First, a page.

Groupthink is a psychological phenomenon that occurs within a group of people in which the desire for harmony or conformity in the group results in an irrational or dysfunctional decision-making outcome. Group members try to minimize conflict and reach a consensus decision without critical evaluation of alternative viewpoints by actively suppressing dissenting viewpoints, and by isolating themselves from outside influences.
It is very important to realize that groupthink is not intended by any of the group’s members; it is a way we behave as human beings in a group without explicitly realizing we are doing this. There is no blame for groupthink to assign inside of the group. Those who manage (define, monitor, exploit) a group though, have to think how to avoid the causes of groupthink. They are responsible.
Among the prime causes for groupthink are the natural circumstances of an online PC meeting. Namely, groupthink is caused by:
- High group cohesiveness; typically re-inforced by the community of the conference and the paper selection process which is based on preferences of the individual PC member.
- Group insulation; i.e. online discussions are between PC members who have reviewed the paper only.
- Lack of impartial leadership; online discussions are among peers without a designated leader of the discussion;
- Homogeneity of members’ social backgrounds and ideology; a natural phenomenon in conferences
- Lack of norms requiring methodological procedures; especially with ground-breaking research a paper can be difficult to assess in a methodological manner.
- Highly stressful external threats; especially for PC members who do not have tenure yet, being part of a PC can be felt as an extended and ever-lasting evaluation process.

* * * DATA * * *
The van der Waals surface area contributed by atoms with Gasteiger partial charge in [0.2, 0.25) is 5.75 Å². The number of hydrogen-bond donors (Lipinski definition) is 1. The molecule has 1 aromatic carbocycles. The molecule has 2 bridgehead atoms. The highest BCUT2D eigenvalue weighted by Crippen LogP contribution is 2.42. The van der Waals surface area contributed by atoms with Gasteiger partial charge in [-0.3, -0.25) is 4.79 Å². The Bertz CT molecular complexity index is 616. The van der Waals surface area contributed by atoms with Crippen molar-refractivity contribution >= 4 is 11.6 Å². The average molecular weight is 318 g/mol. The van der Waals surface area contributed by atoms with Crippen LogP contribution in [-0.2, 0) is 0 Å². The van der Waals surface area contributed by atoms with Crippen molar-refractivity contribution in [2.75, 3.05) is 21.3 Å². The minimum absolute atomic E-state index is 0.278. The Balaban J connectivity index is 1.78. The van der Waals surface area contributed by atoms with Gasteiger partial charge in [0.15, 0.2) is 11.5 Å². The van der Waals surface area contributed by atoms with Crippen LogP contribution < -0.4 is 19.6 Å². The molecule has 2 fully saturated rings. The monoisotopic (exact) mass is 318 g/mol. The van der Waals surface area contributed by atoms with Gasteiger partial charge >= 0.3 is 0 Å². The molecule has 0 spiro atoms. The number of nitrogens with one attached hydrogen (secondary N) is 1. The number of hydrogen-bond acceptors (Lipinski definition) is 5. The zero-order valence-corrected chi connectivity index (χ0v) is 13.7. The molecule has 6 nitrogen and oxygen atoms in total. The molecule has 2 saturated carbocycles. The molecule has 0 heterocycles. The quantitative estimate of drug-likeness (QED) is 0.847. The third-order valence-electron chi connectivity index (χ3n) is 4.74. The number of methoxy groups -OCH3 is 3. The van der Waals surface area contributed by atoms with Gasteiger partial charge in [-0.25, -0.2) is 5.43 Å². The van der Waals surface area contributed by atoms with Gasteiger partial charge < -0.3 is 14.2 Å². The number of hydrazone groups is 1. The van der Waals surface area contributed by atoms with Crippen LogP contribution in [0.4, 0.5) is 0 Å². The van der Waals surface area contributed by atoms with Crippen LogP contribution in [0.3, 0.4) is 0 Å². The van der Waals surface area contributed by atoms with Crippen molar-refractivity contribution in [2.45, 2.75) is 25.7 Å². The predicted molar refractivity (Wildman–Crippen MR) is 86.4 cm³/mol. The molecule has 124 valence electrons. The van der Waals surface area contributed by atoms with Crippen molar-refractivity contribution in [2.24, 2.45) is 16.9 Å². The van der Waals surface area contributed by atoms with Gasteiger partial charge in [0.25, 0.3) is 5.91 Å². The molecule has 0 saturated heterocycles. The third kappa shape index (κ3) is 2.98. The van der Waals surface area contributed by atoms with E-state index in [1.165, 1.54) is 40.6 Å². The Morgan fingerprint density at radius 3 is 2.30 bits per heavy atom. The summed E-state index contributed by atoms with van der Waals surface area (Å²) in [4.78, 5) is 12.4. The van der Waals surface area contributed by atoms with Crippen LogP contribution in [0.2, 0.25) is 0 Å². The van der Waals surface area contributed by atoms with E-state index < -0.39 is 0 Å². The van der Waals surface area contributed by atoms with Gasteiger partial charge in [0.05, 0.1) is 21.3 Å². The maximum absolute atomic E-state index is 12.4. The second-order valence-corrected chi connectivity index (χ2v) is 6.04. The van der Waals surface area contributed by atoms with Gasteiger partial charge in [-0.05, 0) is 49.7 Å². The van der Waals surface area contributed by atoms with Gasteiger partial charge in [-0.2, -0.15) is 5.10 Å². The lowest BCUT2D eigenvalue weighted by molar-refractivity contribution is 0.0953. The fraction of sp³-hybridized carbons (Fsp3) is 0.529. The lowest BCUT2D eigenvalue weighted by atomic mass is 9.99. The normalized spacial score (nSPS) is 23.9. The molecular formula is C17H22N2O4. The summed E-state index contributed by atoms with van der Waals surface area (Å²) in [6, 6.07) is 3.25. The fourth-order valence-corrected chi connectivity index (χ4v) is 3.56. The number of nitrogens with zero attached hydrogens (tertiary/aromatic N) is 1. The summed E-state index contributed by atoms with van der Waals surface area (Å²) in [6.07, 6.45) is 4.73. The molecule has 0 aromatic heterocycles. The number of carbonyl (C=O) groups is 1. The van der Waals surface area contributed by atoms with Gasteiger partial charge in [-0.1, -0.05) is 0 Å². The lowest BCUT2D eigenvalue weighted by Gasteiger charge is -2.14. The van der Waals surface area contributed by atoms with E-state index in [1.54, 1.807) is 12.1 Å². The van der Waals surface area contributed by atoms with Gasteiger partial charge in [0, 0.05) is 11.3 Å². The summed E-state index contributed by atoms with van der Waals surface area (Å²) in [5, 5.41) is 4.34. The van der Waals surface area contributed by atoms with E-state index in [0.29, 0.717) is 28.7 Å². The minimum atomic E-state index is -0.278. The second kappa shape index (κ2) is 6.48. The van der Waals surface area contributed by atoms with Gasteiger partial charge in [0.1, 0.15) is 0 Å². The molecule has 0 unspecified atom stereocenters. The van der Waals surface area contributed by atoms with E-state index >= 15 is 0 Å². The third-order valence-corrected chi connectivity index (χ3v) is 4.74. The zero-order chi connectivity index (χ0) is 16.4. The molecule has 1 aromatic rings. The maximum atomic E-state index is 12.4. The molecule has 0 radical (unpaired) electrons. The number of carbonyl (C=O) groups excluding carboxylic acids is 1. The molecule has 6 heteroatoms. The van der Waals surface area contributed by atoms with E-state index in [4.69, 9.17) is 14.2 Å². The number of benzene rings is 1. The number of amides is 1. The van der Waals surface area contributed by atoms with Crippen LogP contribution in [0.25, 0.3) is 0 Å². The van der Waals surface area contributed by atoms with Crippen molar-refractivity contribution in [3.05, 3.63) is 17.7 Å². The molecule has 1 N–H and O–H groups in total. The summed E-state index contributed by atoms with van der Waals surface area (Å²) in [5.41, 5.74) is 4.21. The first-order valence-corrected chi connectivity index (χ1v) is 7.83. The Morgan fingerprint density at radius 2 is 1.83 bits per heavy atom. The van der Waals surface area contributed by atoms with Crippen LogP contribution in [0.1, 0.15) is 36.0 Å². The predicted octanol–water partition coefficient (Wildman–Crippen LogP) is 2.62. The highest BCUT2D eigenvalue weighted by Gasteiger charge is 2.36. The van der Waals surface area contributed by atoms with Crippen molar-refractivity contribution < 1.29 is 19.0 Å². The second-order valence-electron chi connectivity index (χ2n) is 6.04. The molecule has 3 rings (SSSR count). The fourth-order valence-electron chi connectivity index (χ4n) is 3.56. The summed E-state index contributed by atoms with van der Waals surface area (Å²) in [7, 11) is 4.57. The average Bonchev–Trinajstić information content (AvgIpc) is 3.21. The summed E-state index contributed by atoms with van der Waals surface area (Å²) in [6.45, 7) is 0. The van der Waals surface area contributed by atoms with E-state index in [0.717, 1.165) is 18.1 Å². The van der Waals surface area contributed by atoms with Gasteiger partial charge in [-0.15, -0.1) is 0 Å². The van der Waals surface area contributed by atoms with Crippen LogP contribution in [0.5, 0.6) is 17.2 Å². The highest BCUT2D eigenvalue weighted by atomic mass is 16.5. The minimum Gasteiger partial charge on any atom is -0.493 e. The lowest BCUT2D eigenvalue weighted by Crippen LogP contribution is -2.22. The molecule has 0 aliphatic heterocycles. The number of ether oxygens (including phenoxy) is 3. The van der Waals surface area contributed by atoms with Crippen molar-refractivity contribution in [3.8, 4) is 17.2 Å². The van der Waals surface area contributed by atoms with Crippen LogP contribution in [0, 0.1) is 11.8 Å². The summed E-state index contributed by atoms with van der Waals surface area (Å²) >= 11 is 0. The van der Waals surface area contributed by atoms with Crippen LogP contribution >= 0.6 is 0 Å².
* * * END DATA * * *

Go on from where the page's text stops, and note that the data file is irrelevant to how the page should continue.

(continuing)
- Recent failures; say no more. At every conference the quality of the decision making regarding papers on display is being discussed.
- Excessive difficulties on the decision-making task; reviewing conferences papers is one of the hardest and most intellectual challenging (and also very gratifying!) tasks of our profession
- Time pressures; online PC meetings are scheduled while the PC members are performing many other tasks and have many other deadlines.
- Moral dilemmas; a general issue in the review process
So, groupthink is probably the worst enemy of the “online” PC chair. It makes us make the wrong decisions, and an online PC meeting has all the ingredients for it -more so than a physical PC meeting. Please read more about each cause on Wikipedia later.
Now these causes give rise to a number of simple (but not easy) things you can do as a PC chair to help avoid groupthink:
- Put even more time in the paper assignment process to avoid high group cohesiveness; because an actual meeting can not iron out the accidental mistakes you’ve made there:
- balance expertise with diversity, yes reviewers should be knowledgable about the topic, but no they should not all have written papers about the same subject.
- balance personality traits: make sure different types of people are reviewing the paper (perhaps you could use Myers/Briggs as a yardstick or Jungs personality types; it does not really matter how you do it, just try to be more diverse in creating these small groups)
- allow for even more diversity in the PC member selection process, such that you have enough diversity to construct the subgroups from
- pro-actively involve more reviewers during the online discussion if you see:
- decisions without factual and meaningful discussion
- no discussion
- Be present during the online PC meetings as a PC chair in every subgroup, this is to avoid lack of impartial leadership, and lack of norms, as well as providing a safe environment to make errors: